This paper, presented at International Bar Association's 10th Transnational Crime Conference in Washington, D.C., on June 9, 2007 begins from the premise that, as the world becomes more complex and therefore more dangerous, governments seek to limit individual rights in the name of crime control and/or national security. The paper cautions that we must always keep in mind that individual rights once lost are not easily regained. Accordingly, the unique and important role of an independent bar in protecting and defending liberty is more, not less, important than ever before. Thus, the efforts of the lawyers, military and civilian, to protect the rights of Guantanamo detainees, the courageous efforts of Karina Moskalenko to make legal rights meaningful in Russia, the refusal of Chief Justice Chaudry to compromise the independence of his Supreme Court, and the willingness of lawyers to take to the streets to support him are all part of a fight to preserve and protect the rule of law. These lawyers and judges remind us that preserving the rule of law, often is a challenge requiring self-sacrifice and risk-taking, is something never to be taken for granted. If any good comes from governmental efforts to deny detainees lawyers, it is a reminder of the importance of an independent bar.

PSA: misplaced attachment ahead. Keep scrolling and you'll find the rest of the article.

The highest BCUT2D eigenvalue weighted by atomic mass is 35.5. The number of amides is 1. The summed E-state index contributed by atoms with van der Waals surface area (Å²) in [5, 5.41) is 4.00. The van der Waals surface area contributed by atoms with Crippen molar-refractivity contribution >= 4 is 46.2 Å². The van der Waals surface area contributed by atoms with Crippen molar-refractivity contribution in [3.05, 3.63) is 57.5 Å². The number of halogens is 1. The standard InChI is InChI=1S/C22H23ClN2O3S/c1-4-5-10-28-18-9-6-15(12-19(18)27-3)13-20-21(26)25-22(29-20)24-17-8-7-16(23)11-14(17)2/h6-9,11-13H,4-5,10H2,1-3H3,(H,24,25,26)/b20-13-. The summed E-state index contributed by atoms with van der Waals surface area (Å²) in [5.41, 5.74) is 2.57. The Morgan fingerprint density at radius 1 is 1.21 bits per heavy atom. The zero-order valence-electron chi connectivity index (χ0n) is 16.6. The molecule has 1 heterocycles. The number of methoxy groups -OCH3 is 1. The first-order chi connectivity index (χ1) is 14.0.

GW Paper Series
GWU Legal Studies Research Paper No. 282; GWU Law School Public Law Research Paper No. 282
Stephen A. Saltzburg, The Importance of an Independent Bar, 22 Crim. Just. (2008).